Barry Odom

Hope is a valuable currency in college football. After Mizzou upset Arkansas at the end of last season, fans had reason to buy what Odom was selling coming into the 2017 season: a third-year starter at quarterback, an offensive line with another year of experience and a defense that couldn’t get much worse.

Five games in, fans’ optimism is quickly fading. In their four games against Football Bowl Subdivision competition, the Tigers have lost by a combined score of 157-64. Mizzou showed promise Saturday at Kentucky, yet some are still wondering if Odom could be fired in his second year as head coach. Here are three questions you should ask when considering this possibility:

Does Odom’s buyout make him harder to fire?

The athletic department had plenty of leverage while hiring Odom, who was likely willing to take a less favorable contract in exchange for his dream job as MU's head coach. As a result, his $1.9 million buyout — the amount Mizzou would have to pay Odom to end his contract this year — is the lowest among SEC coaches, according to USA Today. The buyout cost will probably be less of a factor in athletic director Jim Sterk’s decision than at other SEC schools with coaches on the hot seat. Texas A&M coach Kevin Sumlin, whose team blew a 34-point lead against UCLA to start the season, would get $11.25 million if let go this year, while Arkansas would owe Bret Bielema $15 million if they decide to fire the coach before 2018. Essentially, if Sterk does sour on Odom, he won’t have to worry about paying such a hefty amount to get rid of him.

Does Mizzou need to win an SEC game for Odom to keep his job?

Although the Tigers showed they can compete with SEC talent against the Kentucky Wildcats on Saturday, Odom remains 2-9 against conference opponents. Vanderbilt and Arkansas are struggling again this season, making them Mizzou’s best opportunities to gain an SEC win. Even if the Tigers don't beat one of them, there is little precedent to suggest Odom will lose his job this season. In the past 30 years, only one SEC head football coach who wasn’t serving in some interim role has been fired after his second season: Vanderbilt coach Rod Dowhower, who had a 4-18 record in 1995 and 1996. Even the likes of Tennessee coach Derek Dooley and Kentucky coach Joker Phillips, both of whom won a total of four SEC games, were given a third year. If the Tigers are competitive against conference foes, Odom’s job is likely safe, although losing to Idaho or Connecticut — teams with bad records in inferior conferences — could change that.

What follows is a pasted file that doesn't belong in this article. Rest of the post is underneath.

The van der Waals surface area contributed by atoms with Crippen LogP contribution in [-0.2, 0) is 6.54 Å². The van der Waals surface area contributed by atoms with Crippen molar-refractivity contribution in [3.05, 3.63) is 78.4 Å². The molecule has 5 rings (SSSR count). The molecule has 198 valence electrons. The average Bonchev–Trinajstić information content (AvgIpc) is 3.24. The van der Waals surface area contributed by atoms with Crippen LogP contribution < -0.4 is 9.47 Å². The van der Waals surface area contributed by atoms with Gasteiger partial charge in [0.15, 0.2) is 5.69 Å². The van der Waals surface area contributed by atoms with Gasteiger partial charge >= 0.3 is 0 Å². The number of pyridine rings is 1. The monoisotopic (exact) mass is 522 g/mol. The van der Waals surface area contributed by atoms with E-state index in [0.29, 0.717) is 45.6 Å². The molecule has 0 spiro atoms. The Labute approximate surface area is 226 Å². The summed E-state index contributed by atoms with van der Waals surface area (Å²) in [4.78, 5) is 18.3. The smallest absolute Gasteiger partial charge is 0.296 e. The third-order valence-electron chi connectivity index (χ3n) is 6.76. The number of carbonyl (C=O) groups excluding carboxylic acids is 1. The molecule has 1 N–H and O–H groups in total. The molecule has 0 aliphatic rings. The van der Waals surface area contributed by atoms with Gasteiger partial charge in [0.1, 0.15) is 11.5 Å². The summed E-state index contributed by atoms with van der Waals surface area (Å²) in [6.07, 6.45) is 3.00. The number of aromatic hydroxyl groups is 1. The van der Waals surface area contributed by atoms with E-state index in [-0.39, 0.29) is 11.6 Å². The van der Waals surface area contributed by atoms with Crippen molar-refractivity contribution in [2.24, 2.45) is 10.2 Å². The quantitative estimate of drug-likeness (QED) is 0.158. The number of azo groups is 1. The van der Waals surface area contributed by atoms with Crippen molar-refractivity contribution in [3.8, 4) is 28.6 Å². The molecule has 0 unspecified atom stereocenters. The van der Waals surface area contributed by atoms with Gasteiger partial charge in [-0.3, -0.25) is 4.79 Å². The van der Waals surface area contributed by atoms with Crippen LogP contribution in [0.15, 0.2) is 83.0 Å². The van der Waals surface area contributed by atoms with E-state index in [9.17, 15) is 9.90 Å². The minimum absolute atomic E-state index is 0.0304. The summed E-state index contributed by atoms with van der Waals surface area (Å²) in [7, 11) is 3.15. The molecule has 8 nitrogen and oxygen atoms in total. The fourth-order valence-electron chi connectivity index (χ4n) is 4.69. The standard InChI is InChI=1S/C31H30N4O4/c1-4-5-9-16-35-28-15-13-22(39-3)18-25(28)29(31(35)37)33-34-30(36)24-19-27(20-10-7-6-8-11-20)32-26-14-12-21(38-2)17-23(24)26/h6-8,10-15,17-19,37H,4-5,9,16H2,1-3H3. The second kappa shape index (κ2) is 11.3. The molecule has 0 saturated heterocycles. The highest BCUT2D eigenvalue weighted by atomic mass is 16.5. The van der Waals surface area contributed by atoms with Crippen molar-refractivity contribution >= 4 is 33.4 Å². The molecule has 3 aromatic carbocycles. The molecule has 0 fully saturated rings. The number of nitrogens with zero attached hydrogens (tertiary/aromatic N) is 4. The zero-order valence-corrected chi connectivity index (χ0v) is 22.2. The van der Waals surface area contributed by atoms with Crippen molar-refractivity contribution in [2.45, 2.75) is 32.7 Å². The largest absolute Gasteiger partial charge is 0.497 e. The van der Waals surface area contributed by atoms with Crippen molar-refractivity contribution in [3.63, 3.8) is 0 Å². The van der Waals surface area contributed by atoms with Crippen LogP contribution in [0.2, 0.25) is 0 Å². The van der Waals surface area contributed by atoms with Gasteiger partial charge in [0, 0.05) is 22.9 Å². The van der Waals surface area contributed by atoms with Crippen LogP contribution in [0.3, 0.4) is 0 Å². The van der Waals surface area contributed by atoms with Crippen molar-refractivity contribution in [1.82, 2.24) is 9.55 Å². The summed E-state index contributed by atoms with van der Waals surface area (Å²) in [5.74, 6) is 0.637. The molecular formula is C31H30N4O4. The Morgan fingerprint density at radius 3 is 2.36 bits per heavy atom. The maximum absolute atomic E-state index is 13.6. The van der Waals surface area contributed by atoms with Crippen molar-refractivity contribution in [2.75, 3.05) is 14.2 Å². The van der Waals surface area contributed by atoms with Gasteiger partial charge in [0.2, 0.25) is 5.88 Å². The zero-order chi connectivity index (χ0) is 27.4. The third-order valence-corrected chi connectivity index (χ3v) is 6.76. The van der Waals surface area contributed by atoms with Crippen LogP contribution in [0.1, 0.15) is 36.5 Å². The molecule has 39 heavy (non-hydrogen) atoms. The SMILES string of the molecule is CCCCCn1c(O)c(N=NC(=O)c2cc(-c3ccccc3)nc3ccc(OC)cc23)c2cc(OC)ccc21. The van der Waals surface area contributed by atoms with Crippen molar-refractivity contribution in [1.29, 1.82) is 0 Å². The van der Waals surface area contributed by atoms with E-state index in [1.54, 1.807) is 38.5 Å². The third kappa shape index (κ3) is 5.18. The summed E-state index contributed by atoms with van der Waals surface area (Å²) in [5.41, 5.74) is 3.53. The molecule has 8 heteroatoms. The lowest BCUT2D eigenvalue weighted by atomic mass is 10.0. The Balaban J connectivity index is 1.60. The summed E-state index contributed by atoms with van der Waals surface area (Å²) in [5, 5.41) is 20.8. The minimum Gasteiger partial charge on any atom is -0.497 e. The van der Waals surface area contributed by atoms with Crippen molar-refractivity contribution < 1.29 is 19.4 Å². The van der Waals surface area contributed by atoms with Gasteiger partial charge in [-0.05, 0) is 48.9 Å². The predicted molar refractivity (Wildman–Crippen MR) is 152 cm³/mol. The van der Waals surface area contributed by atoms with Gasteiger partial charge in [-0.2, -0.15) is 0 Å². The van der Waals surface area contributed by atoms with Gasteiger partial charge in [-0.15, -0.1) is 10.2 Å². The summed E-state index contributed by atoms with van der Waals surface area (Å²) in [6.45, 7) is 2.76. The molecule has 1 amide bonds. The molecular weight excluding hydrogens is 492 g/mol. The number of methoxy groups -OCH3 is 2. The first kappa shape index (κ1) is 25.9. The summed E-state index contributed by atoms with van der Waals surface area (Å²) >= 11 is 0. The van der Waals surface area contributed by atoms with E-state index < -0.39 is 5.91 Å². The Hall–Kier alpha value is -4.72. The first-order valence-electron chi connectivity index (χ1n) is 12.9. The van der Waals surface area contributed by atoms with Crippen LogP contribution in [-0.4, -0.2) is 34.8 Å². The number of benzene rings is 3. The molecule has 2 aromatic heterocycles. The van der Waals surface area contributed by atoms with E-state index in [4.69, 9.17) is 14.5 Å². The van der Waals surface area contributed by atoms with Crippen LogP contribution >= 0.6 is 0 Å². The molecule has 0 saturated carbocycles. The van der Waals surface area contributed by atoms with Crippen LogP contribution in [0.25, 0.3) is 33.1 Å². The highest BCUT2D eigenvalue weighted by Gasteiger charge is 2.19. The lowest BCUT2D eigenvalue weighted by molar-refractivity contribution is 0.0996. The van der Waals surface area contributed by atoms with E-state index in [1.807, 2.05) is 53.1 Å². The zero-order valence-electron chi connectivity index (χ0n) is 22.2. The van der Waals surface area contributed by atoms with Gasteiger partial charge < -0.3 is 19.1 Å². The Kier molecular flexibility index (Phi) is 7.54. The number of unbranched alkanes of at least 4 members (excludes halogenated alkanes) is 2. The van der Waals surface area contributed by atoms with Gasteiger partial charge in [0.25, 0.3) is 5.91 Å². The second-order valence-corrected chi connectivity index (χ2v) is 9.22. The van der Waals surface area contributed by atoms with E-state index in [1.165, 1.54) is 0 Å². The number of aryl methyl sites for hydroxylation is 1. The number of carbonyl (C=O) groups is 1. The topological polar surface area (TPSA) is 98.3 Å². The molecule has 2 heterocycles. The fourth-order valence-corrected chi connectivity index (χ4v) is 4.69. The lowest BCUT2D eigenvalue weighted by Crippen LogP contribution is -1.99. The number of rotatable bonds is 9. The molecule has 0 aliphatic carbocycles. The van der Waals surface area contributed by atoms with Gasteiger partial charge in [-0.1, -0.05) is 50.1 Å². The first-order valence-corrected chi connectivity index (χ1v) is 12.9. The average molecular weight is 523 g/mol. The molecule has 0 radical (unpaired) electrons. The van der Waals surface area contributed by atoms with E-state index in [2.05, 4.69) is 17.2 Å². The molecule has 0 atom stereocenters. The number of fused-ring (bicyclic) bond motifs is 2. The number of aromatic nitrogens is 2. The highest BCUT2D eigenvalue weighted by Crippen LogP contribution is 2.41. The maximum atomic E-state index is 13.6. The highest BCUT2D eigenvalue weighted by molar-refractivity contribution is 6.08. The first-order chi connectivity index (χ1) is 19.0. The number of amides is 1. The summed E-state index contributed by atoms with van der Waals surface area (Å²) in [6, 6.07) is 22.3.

Could the energy level of Mizzou football fans impact Odom's future?

This is a more abstract measure than the buyout cost or number of wins, but it could be a deciding factor. Many students left before the first quarter ended during the team’s blowout loss to Auburn in September, and their lack of excitement is understandable. If you’re a junior at Mizzou, you haven’t seen the Tigers win a homecoming game or make it to a bowl game, which are mundane accomplishments in the world of college football. There isn’t much reason for optimism heading forward, either. According to, Missouri’s 2018 recruiting class is the second-worst in the SEC, trailing only an Ole Miss program that has been charged with major NCAA recruiting violations. Top-tier talent is necessary if Sterk wants Mizzou football to be a top-tier team on a yearly basis. By the end of the season, he should know if that trajectory is possible with Odom.

Contributing online writer, Fall 2017. Tom is a junior studying data journalism at the University of Missouri with plans to graduate in May 2019. You can reach him by email at

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